HBRC is considering an investment, with private sector partners, in the operation of a rail business carrying freight on the line.
The proposal has been included in HBRC’s draft annual plan 2014/15, which was adopted at yesterday’s council meeting and will be released for public comment between April 2 and May 12.
Any investment by HBRC would be dependent on KiwiRail and the Government reopening the rail line, and fully funding its return and that of associated infrastructure in a good ‘‘fit for purpose’’ condition.
The proposal would see HBRC become a 51 percent shareholder in the venture, with businesses and investors in Hawke’s Bay and Gisborne holding the remaining 49 percent of shares in the operating company set up for this purpose.
The operating company would acquire locomotives and rolling stock from KiwiRail, or elsewhere, to operate the service. It would carry freight, predominantly logs, fruit and vegetable produce.
Councillor Alan Dick, who is also chairman of the Regional Transport Committee, told the meeting yesterday he was encouraged by the support from fellow councillors to the proposal.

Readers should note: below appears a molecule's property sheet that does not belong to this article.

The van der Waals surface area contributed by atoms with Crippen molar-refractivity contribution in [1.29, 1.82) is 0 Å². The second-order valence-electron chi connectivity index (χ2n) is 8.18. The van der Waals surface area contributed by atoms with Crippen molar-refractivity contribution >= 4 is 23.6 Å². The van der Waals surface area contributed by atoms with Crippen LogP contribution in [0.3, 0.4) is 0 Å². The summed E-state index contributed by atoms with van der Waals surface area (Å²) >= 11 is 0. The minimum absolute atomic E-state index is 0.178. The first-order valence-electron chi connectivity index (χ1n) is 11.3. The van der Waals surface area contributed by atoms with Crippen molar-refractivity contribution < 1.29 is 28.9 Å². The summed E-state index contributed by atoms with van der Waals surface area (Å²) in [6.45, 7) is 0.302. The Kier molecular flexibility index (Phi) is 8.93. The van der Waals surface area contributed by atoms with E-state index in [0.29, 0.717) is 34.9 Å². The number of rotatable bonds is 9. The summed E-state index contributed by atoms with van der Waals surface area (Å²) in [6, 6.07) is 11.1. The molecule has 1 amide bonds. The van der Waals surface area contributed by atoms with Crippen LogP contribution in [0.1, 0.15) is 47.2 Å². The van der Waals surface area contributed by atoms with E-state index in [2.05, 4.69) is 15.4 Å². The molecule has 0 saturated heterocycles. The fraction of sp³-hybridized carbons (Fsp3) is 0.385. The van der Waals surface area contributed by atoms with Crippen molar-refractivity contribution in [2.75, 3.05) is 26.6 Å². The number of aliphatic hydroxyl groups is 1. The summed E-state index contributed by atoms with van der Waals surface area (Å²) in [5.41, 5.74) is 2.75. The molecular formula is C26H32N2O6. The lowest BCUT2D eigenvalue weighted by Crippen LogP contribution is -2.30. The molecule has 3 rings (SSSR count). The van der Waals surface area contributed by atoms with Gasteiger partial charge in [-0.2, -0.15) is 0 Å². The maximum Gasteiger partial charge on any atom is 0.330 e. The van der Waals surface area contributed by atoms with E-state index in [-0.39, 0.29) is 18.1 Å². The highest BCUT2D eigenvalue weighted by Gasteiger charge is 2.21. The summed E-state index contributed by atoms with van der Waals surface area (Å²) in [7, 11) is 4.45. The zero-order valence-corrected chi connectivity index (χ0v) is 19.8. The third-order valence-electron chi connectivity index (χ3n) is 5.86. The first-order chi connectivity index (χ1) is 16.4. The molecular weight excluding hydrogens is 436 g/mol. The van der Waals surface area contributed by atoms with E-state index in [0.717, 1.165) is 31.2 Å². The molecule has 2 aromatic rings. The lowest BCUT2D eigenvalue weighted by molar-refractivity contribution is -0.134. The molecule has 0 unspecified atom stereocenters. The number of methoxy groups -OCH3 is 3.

“Northern Hawke’s Bay and Gisborne need appropriate options for rail and road. With choice comes competition and pricing tension, which is good for business,” says Mr Dick.
He says Northern Hawke’s Bay is resource-rich with forestry and crops such as squash and corn, requiring reliable rail access to an export container port. Gisborne’s port would not be affected by the proposal.
“Robust transport infrastructure is positive for Wairoa, with service and employment opportunities such as rail maintenance teams based in Wairoa, as well as the rail storage hub.
“It would offer a transport choice of rail or road and also provide better resilience when responding to civil defence or hazardous events.
“Our understanding is that the forest harvest volume of 90,000 tonnes per year will increase to 900,000 tonnes per year, taking transport volumes up an additional 150 to 180 truck movements per day in a few years.”
HBRC chairman and Wairoa councillor Fenton Wilson said in today’s value the rail line would cost billions of dollars to replicate.
“Let’s not lose it while it is still workable,” he said.
The proposal is within the draft 2014-15 annual plan and the public is asked to comment on whether or not they consider this to be a good investment for HBRC.